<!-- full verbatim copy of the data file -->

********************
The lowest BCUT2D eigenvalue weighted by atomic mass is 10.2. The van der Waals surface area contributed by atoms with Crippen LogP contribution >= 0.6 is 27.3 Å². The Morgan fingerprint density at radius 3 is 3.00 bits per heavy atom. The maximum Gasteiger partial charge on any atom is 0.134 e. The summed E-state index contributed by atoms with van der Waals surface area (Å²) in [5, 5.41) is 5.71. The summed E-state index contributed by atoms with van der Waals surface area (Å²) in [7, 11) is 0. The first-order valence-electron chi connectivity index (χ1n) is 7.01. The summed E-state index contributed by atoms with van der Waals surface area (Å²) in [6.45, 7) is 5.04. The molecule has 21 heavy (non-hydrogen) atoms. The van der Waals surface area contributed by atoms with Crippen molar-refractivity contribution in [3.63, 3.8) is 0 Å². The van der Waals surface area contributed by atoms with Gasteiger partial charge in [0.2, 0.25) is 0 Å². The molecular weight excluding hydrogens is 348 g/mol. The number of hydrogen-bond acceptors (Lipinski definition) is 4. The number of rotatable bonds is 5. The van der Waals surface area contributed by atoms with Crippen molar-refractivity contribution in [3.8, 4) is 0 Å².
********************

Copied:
The lowest BCUT2D eigenvalue weighted by atomic mass is 10.2. The van der Waals surface area contributed by atoms with Crippen LogP contribution >= 0.6 is 27.3 Å². The Morgan fingerprint density at radius 3 is 3.00 bits per heavy atom. The maximum Gasteiger partial charge on any atom is 0.134 e. The summed E-state index contributed by atoms with van der Waals surface area (Å²) in [5, 5.41) is 5.71. The summed E-state index contributed by atoms with van der Waals surface area (Å²) in [7, 11) is 0. The first-order valence-electron chi connectivity index (χ1n) is 7.01. The summed E-state index contributed by atoms with van der Waals surface area (Å²) in [6.45, 7) is 5.04. The molecule has 21 heavy (non-hydrogen) atoms. The van der Waals surface area contributed by atoms with Crippen molar-refractivity contribution in [3.63, 3.8) is 0 Å². The van der Waals surface area contributed by atoms with Gasteiger partial charge in [0.2, 0.25) is 0 Å². The molecular weight excluding hydrogens is 348 g/mol. The number of hydrogen-bond acceptors (Lipinski definition) is 4. The number of rotatable bonds is 5. The van der Waals surface area contributed by atoms with Crippen molar-refractivity contribution in [3.8, 4) is 0 Å².